Just over a year ago, I brought a baby into the world 11 weeks early. He was tiny, only 3 lbs 4 oz, and in the weeks and months that followed, I worried that he wasn't growing as well as he should.
Today, that baby is a healthy almost twenty pound one year old. Of course, he doesn't act like a twelve month old. He acts like a healthy ten month old (which is really what he is).
Even so, every time I realize that another baby is progressing faster than he is, I worry. He just learned to crawl this last week, but a friend's seven month old is starting to stand. Does this mean something's wrong? Not necessarily.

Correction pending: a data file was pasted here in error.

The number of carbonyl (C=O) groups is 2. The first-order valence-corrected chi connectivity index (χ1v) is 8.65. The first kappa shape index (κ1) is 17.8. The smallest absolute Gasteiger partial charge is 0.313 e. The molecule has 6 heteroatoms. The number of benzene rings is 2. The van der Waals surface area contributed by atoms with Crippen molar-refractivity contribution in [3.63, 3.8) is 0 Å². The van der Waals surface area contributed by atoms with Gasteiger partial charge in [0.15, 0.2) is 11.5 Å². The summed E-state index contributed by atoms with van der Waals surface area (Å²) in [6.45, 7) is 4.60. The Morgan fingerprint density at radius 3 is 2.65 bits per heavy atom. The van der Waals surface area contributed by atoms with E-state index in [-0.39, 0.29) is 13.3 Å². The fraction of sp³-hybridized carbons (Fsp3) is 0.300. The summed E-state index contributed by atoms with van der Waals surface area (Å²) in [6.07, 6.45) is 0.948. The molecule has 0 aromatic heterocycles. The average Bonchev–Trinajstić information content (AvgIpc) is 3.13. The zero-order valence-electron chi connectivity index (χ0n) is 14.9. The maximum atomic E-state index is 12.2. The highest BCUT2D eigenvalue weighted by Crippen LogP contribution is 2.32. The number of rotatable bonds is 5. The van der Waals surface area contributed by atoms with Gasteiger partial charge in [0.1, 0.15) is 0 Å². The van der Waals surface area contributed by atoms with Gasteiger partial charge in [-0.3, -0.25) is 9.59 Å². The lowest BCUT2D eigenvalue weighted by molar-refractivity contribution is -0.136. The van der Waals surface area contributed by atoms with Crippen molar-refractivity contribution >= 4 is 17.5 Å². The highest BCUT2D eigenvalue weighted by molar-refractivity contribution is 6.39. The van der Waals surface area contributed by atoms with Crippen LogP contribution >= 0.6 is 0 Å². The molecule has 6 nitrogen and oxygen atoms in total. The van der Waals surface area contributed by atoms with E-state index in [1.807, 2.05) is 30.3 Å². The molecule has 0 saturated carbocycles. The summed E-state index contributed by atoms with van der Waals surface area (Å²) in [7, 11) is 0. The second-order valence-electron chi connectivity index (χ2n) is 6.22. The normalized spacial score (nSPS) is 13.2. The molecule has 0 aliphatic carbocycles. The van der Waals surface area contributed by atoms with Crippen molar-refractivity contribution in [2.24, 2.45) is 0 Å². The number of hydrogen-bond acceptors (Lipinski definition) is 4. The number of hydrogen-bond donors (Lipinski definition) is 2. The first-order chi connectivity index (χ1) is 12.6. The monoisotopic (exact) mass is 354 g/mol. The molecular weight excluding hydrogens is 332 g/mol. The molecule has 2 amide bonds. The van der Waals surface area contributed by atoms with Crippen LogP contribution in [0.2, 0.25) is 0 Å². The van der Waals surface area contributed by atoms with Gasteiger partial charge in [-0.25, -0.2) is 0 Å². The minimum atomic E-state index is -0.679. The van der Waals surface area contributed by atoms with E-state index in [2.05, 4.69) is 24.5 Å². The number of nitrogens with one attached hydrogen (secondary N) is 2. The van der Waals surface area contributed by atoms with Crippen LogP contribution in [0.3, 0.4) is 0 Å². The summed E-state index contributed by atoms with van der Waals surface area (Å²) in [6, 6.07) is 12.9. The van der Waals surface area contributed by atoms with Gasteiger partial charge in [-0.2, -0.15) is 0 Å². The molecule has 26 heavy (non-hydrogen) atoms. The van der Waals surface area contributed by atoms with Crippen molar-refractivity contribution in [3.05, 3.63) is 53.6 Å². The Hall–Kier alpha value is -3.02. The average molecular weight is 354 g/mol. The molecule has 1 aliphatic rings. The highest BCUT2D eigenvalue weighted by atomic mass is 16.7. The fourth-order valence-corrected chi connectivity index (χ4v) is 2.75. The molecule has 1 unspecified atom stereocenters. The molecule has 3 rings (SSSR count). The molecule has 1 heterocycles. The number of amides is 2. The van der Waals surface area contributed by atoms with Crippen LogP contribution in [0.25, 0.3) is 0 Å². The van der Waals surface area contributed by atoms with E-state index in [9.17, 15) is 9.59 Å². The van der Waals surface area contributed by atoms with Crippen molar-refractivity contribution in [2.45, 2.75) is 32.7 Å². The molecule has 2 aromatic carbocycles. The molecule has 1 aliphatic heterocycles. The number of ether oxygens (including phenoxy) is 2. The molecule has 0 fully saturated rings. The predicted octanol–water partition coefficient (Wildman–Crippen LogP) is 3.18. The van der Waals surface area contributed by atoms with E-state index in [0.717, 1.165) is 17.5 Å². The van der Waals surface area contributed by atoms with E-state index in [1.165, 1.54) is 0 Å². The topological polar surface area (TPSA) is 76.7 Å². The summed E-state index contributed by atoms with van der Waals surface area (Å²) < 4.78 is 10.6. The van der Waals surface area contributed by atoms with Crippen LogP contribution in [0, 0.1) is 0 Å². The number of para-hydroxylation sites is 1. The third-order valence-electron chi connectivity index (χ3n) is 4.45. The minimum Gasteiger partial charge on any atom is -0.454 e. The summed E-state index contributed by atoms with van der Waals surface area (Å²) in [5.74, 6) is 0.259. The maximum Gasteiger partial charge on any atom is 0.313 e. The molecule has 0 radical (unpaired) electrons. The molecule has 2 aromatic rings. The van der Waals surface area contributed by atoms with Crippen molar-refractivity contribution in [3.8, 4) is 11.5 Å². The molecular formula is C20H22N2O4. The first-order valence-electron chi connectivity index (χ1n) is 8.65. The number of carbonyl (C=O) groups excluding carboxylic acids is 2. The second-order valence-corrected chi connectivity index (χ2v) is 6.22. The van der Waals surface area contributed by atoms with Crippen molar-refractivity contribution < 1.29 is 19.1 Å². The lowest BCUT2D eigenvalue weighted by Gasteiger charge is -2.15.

Most of us recognize that there's a wide range of healthy development in growing babies. But I think sometimes we forget that there's a similarly wide range of healthy development in growing novels.
I struggle sometimes hearing stories from friends or writer acquaintances who have drafted their novel in a manner of weeks, even days. Or who snag an agent their first time querying. Or who revise at a phenomenal pace. (I could go on and on).
The truth is, none of us are exactly the same. We don't think the same way, our life circumstances differ, and we work at different rates. Unless our comparisons with other writers provides us with healthy motivation, we shouldn't let it worry us. (Easier said than done, I know!)
The only marker of progression that should matter is: are you making progress in some way or form? Are you a little better at writing this month than you were last month?
And maybe--do you love what you do?
Because at the end of the day, it doesn't matter if my baby (or fledgling novel) is progressing at the same rate as someone else's. I love him anyway.